PCR, polymerase chain reaction.
Based on an inexhaustive search of the Yale medRxiv data base using the terms “pooled testing for coronavirus.”

For pooled testing to be effectively and efficiently carried out, employers should consider it as part of a broader workplace COVID-19 prevention and control program1,2 that involves screening, testing, isolation and quarantine, contact tracing, and workplace readiness. CDC has extensive guidance on these topics.1,2,62,63 Testing, in conjunction with other preventive efforts, is crucial for preventing transmission of SARS-CoV-2. Workplace readiness includes following the hierarchy of controls (engineering and administrative) that involve ventilation optimization, physical distancing, use of structural barriers, hand hygiene, cleaning and disinfecting surfaces, cloth masks, surgical masks, and respirators.2 The employer has the responsibility for providing a safe and healthy workplace. Having infected employees present in the workplace constitutes a hazard for other employees, customers and others. Consequently, the employer is obligated to minimize exposure of employees to other infected employees as described in existing Occupational Safety and Health Standards (OSHA) and the General Duty clause of the Occupational Safety and Health Act ( An employer may use viral testing to determine if an employee has COVID-19 as a condition of entering a workplace.64 Testing individuals after resolution of symptoms is less likely to detect replication-competent virus and therefore not recommended for determining when an infected employee may return to the workplace.65

Performance of a viral test, analyzed individually or collectively in a pool, involves the collection of personal health information. Consequently, informed consent from employees is required prior to reporting results to the employer27 45 CFR 493.1291(1) 2019; 45 CFR 164.524 (e) (31 (ii) 2019). In addition, the Coronavirus Aid, Relief, and Economic Security (CARES) Act requires every COVID-19 testing site to report results to the appropriate state, tribal, local, or territorial (STLT) health department. Details on reporting and maintaining the privacy of results are available.1 The approach to such reporting should be developed in collaboration with the laboratory analyzing the sample specimens and with state and local public health entities. Pooled specimens with positive results must be deconvoluted and discrete specimens retested individually before reporting individual results consistent with the Clinical Laboratory Improvement Amendments (CLIA). Collecting and saving duplicate samples from individuals making up the pool can prevent the need for going back and re-sampling workers. Employees must be notified of the results and isolated, if appropriate. Cases of COVID-19 identified through testing should be investigated, and their contacts should be traced and quarantined in collaboration with the appropriate STLT health department. Follow-up pooled testing of a workforce when the positive cases are removed from consideration due to isolation is also warranted to detect onset of new cases.1,2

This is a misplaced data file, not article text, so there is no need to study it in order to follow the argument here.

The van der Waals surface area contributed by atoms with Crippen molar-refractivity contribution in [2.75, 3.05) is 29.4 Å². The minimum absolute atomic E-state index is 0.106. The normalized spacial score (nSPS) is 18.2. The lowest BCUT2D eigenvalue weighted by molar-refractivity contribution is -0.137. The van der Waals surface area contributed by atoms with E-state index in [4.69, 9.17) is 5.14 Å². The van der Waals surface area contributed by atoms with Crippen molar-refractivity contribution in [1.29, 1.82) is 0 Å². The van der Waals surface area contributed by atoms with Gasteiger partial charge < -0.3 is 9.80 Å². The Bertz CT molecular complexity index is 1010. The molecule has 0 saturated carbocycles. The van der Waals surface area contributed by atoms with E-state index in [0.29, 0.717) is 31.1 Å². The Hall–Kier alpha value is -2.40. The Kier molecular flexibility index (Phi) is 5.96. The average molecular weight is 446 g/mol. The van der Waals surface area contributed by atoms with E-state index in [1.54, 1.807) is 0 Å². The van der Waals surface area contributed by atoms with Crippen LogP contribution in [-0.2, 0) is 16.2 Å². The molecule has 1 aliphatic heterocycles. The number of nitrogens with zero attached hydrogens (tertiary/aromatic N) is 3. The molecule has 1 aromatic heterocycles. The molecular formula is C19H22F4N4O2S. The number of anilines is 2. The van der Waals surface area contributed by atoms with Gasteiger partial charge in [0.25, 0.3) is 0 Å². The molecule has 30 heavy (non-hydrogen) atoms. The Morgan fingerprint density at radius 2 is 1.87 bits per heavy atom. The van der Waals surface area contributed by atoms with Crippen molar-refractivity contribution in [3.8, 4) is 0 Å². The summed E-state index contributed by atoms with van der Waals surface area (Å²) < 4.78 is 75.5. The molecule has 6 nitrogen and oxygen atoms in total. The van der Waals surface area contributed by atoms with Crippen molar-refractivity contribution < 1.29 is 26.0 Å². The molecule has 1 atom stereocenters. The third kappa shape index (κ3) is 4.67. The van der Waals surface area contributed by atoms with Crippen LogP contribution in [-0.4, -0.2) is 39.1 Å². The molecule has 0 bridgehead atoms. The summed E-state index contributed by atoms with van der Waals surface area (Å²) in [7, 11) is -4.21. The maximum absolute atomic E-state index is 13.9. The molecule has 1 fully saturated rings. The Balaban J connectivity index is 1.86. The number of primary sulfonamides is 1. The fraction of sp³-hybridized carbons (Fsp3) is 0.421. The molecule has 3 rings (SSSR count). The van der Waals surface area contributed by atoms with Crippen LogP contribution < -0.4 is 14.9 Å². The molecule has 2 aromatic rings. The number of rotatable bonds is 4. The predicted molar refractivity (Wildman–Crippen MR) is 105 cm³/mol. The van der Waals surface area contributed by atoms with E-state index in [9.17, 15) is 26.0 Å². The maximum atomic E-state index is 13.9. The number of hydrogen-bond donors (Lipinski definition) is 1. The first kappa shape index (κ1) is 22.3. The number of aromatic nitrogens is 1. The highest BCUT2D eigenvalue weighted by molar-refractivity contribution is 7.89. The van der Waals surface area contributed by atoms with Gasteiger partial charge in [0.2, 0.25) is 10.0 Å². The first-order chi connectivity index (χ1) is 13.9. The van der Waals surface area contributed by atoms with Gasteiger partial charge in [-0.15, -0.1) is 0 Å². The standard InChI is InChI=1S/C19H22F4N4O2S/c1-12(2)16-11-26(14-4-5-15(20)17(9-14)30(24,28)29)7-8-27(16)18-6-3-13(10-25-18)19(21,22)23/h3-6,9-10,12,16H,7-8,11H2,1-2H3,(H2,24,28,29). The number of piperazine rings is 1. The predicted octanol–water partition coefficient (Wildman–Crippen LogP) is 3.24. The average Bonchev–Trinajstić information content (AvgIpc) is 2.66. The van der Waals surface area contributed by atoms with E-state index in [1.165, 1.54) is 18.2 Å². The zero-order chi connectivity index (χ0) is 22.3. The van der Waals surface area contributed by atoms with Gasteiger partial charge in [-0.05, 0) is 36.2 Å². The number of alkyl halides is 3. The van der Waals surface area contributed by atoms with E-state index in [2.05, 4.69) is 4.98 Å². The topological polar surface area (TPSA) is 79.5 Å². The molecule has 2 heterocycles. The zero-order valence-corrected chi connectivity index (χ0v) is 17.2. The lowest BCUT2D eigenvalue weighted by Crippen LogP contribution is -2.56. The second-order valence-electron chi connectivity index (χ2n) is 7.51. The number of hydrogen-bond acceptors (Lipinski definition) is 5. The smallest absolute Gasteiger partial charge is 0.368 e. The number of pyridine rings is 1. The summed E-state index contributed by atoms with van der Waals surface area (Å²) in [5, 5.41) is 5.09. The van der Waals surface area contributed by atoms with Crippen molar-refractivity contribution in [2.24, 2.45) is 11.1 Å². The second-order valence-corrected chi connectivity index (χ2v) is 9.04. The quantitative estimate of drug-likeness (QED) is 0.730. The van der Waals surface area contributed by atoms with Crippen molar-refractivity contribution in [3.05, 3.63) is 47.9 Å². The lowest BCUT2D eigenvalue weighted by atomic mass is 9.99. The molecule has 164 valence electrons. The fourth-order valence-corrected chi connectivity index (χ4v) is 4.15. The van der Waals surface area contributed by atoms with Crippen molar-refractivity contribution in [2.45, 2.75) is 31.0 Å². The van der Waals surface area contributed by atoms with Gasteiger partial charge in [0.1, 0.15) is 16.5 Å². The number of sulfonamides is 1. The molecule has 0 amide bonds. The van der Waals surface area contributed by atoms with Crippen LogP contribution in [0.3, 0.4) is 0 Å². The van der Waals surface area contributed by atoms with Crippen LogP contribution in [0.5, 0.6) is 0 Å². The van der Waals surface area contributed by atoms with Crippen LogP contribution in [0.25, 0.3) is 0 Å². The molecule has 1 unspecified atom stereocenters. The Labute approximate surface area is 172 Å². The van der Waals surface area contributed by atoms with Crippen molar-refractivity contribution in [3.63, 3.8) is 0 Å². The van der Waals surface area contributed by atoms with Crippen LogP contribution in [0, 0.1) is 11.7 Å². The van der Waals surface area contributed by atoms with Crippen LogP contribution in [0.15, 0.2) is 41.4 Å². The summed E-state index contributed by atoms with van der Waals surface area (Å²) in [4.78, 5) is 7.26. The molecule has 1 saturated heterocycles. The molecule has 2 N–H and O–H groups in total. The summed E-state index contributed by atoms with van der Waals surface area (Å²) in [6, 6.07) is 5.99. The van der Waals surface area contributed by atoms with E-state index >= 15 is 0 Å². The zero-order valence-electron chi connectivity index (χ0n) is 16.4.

The groups of workers whose tests would be pooled should be defined based on the number and distribution of the workers in each workplace, the density of the workforce in each work area, and the types of tasks and interactions that could occur. There is a need to determine the size of and inclusion criteria for each group to be tested. For equity and legal reasons, the determination of workers who will receive pooled testing must be job-related and based on business necessity.64 Defining the groups of employees to be tested should be done by someone knowledgeable in pooled testing design and in consultation with the laboratory performing the testing, since many logistical issues based on laboratory capacity will require consideration. It may be advantageous to test workers in “pods” (similar exposure groups) since employers may try to keep workers in stable teams (“pods”).41 If infection occurs in the pod, spread would be contained to the members of that pod.